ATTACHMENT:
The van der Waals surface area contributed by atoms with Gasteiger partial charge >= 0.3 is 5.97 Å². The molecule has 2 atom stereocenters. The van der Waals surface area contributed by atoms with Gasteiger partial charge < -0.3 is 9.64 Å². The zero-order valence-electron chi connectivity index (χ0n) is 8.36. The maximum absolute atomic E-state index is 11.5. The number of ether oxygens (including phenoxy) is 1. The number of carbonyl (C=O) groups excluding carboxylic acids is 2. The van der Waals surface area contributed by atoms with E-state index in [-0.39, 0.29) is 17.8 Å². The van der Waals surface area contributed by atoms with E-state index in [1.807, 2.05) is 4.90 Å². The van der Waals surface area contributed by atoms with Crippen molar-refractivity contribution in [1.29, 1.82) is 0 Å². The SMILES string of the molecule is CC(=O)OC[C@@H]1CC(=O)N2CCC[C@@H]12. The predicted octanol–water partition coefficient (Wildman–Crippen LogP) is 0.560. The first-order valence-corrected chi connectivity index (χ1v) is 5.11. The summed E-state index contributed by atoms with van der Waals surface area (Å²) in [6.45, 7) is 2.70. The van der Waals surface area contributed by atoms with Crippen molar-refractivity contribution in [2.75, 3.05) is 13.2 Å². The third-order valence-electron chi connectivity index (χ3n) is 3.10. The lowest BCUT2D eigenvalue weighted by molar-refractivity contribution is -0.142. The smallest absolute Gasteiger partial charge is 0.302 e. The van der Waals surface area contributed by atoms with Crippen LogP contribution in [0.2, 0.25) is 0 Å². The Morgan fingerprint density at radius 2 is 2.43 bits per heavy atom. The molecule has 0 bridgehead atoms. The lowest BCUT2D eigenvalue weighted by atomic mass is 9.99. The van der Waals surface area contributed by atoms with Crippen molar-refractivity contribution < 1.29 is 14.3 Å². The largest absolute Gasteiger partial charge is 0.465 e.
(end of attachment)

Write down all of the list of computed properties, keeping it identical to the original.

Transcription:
The van der Waals surface area contributed by atoms with Gasteiger partial charge >= 0.3 is 5.97 Å². The molecule has 2 atom stereocenters. The van der Waals surface area contributed by atoms with Gasteiger partial charge < -0.3 is 9.64 Å². The zero-order valence-electron chi connectivity index (χ0n) is 8.36. The maximum absolute atomic E-state index is 11.5. The number of ether oxygens (including phenoxy) is 1. The number of carbonyl (C=O) groups excluding carboxylic acids is 2. The van der Waals surface area contributed by atoms with E-state index in [-0.39, 0.29) is 17.8 Å². The van der Waals surface area contributed by atoms with E-state index in [1.807, 2.05) is 4.90 Å². The van der Waals surface area contributed by atoms with Crippen molar-refractivity contribution in [1.29, 1.82) is 0 Å². The SMILES string of the molecule is CC(=O)OC[C@@H]1CC(=O)N2CCC[C@@H]12. The predicted octanol–water partition coefficient (Wildman–Crippen LogP) is 0.560. The first-order valence-corrected chi connectivity index (χ1v) is 5.11. The summed E-state index contributed by atoms with van der Waals surface area (Å²) in [6.45, 7) is 2.70. The van der Waals surface area contributed by atoms with Crippen molar-refractivity contribution in [2.75, 3.05) is 13.2 Å². The third-order valence-electron chi connectivity index (χ3n) is 3.10. The lowest BCUT2D eigenvalue weighted by molar-refractivity contribution is -0.142. The smallest absolute Gasteiger partial charge is 0.302 e. The van der Waals surface area contributed by atoms with Crippen LogP contribution in [0.2, 0.25) is 0 Å². The Morgan fingerprint density at radius 2 is 2.43 bits per heavy atom. The molecule has 0 bridgehead atoms. The lowest BCUT2D eigenvalue weighted by atomic mass is 9.99. The van der Waals surface area contributed by atoms with Crippen molar-refractivity contribution < 1.29 is 14.3 Å². The largest absolute Gasteiger partial charge is 0.465 e.